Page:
Mayor Andre Sayegh is facing continued backlash for his administration’s botched sewer reforms that led to big fee increases for ratepayers.
A small contingent of residents protested the big increases in sewer fees last Tuesday at City Hall. Some ratepayers saw their bills increase by 100-percent. In at least one case, a ratepayer’s sewer bill jumped by 1,000-percent.
“We’ve heard you,” said Sayegh at the meeting, preemptively addressing the concerns raised by two-dozen people at City Hall. “We’re going to perform an analysis. We’re going to wait until the process plays out.”
Half-dozen people spoke at the meeting. Many blamed the mayor for his failure to rectify the problem after it came to light in late October.
“We need to do a full and thorough audit. There are so many discrepancies,” said former councilman Mohammed Akhtaruzzaman, who led the protest against the sewer fee increases. He observed 200-300-percent increases in sewer bills. “This is a problem for every single homeowner in Paterson.”
Akhtaruzzaman said a cap has to be placed on residential increases.
Councilman Flavio Rivera called for an audit of the sewer debacle in early November. Some council members expressed frustration at the slow response from the Sayegh administration.
“We’ve been talking about this issue for last two months. People have been complaining. Nothing has been done. Nothing has been done,” said Shahin Khalique, 2nd Ward councilman. He said Sayegh’s administration is ignoring the City Council.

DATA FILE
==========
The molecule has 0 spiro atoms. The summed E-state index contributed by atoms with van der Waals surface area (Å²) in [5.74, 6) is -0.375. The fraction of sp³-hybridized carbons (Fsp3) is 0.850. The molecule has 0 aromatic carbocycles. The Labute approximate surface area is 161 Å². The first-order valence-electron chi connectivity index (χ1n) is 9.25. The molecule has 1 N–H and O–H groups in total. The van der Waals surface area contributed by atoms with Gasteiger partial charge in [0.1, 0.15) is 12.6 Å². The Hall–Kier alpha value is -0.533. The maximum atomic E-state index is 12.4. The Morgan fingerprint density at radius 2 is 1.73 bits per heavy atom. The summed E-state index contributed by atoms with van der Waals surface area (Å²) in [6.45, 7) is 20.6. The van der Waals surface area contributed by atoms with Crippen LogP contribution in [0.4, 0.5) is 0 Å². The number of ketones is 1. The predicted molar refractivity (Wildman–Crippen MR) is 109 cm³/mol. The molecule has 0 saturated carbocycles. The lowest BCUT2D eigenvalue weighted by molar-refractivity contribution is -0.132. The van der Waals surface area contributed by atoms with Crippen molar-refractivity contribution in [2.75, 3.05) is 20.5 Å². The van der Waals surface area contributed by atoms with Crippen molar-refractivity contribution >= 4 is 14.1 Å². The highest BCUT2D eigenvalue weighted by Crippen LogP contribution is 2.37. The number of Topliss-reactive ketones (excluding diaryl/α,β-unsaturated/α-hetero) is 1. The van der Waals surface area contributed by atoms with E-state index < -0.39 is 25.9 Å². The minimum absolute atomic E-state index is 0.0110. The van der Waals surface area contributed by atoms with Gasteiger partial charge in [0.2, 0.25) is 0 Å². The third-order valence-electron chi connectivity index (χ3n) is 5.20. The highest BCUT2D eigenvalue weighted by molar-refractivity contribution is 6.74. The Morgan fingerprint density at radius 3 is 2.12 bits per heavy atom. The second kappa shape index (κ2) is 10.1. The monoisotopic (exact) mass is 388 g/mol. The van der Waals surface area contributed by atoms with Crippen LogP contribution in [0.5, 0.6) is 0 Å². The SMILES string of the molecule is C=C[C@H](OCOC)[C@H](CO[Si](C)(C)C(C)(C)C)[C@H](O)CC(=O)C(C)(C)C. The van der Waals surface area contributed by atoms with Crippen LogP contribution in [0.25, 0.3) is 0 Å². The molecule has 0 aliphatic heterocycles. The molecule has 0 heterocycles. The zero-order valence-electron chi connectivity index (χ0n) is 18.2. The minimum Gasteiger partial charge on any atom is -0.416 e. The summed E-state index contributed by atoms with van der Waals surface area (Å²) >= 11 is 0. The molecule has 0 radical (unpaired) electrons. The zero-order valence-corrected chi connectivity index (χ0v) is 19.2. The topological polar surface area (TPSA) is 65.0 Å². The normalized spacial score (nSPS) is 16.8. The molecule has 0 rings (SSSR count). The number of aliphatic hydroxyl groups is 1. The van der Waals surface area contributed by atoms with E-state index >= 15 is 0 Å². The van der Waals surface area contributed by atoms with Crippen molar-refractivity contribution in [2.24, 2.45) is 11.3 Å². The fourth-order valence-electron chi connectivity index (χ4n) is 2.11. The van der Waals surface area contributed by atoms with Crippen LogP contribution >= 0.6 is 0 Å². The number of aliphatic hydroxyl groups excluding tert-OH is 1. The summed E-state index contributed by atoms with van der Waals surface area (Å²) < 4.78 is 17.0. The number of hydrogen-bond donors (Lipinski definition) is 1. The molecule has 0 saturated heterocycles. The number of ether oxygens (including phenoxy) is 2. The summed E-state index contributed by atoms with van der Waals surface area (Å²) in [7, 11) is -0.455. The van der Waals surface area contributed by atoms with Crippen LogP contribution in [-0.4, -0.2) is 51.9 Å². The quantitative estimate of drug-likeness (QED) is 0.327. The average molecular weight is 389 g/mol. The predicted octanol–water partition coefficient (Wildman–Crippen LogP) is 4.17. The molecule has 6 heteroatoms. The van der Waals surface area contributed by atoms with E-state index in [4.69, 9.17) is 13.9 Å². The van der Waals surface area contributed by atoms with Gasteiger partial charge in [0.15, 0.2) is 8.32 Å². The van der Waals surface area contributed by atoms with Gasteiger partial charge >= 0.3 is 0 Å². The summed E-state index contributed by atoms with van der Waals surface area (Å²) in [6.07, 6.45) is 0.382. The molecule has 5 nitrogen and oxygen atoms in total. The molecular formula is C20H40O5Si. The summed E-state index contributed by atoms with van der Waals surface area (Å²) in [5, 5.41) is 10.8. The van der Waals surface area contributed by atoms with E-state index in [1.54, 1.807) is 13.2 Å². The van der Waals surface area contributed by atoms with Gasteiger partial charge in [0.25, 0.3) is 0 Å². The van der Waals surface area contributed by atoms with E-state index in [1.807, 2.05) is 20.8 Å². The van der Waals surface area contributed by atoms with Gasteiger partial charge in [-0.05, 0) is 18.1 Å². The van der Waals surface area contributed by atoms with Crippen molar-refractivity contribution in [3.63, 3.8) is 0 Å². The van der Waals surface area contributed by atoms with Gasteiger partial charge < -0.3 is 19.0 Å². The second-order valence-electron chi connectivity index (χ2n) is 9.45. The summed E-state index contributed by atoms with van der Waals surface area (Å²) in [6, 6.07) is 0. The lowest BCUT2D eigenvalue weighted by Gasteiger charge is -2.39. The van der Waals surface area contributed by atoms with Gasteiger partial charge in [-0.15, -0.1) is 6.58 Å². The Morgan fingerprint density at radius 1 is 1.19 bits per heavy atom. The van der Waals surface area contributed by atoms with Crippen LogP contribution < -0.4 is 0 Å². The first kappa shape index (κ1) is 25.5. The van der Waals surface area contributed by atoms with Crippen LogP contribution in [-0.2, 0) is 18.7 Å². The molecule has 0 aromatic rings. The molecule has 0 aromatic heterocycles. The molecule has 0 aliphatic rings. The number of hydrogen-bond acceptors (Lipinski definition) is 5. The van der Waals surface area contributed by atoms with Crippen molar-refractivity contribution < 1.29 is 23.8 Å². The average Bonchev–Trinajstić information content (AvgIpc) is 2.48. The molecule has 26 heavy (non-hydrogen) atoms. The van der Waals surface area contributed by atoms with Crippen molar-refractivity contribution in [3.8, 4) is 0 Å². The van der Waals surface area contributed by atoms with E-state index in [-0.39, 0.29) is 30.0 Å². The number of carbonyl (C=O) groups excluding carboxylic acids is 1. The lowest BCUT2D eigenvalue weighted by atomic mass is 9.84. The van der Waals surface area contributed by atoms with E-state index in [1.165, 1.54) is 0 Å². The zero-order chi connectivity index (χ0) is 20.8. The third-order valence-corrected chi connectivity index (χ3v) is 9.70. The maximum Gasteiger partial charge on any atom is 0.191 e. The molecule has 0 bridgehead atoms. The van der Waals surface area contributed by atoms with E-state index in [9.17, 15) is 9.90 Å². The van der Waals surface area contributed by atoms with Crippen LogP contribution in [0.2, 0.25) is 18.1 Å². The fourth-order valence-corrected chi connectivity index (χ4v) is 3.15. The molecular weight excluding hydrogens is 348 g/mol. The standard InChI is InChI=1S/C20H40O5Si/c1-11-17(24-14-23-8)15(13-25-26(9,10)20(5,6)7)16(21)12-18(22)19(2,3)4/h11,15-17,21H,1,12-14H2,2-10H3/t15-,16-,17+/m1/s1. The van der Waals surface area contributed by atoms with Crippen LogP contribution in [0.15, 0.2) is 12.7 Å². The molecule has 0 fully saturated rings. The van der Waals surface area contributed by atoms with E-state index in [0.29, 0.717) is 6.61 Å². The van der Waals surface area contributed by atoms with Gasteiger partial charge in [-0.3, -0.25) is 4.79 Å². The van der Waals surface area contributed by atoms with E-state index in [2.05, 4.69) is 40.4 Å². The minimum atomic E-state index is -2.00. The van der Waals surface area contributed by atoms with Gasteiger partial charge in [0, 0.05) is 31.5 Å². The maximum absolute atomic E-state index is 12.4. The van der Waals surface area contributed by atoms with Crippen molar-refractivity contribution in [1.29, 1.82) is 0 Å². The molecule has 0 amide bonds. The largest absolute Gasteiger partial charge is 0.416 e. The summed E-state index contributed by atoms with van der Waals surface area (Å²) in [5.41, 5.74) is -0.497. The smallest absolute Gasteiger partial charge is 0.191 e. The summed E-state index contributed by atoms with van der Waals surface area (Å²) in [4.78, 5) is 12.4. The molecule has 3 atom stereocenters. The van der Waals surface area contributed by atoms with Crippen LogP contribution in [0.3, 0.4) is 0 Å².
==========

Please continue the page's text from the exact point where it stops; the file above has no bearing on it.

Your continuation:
“We know there is something wrong with the billing process. We need answers and we need them yesterday,” said council president Maritza Davila.
Sayegh had said he would host a town hall meeting which has yet to materialize.
The protesters, who were mostly from the 2nd Ward, put Khalique in an uncomfortable position. He is also being attacked by Akhtaruzzaman via a flyer.
Khalique described a flyer that singled him out as someone who voted in favor of the billing changes that led to big spikes as “propaganda.” The flyer highlighted the vote that was taken to change the billing mechanism.
“It makes it seem like I’m the one that raised the sewer fees,” said Khalique. He said he voted against the supplemental sewer bill measure.
Three measures were approved to reform the sewer. Khalique voted in favor of two. He voted against one.
The supplemental billing measure has nothing to do with the big increases ratepayers are seeing. The increases are due to changes in the billing method. Under the reformed billing system, the city is using a flat meter size charge and a usage fee based on water usage.
Akhtaruzzaman is blaming the council for approving the three measures.
Khalique appeared to validate Akhtaruzzaman’s argument by suddenly introducing a motion on the floor to rescind the measure that changed the billing method.
Law director Farrah Irving told the council a new ordinance has to be crafted for the council to rescind the previously approved measure. She also pointed out the city received $2 million for undertaking the reforms from the state government.
Irving said council members need to look at the “consequences” and “liability” that could result from undoing the sewer reforms.
“This is not a game,” said William McKoy, 3rd Ward councilman, to his colleagues. “This is not the way you conduct business. We ought to be deliberate about what we’re doing.”
McKoy said council members wanting to rescind the measure should draft an ordinance via the law director and bring it to the floor for a vote.
“This is chaos and confusion,” said McKoy.
The council did not move forward with Khalique’s motion.
Council members are under heavy pressure from their constituents to resolve the sewer problem. Six of them will begin campaigning for their re-election this month. Some are being attacked by their would-be opponents in next year’s election.
Some council members accused the Sayegh administration of misleading them through presentations. Council members said the blame is squarely on the mayor for failing to properly implement the sewer reforms.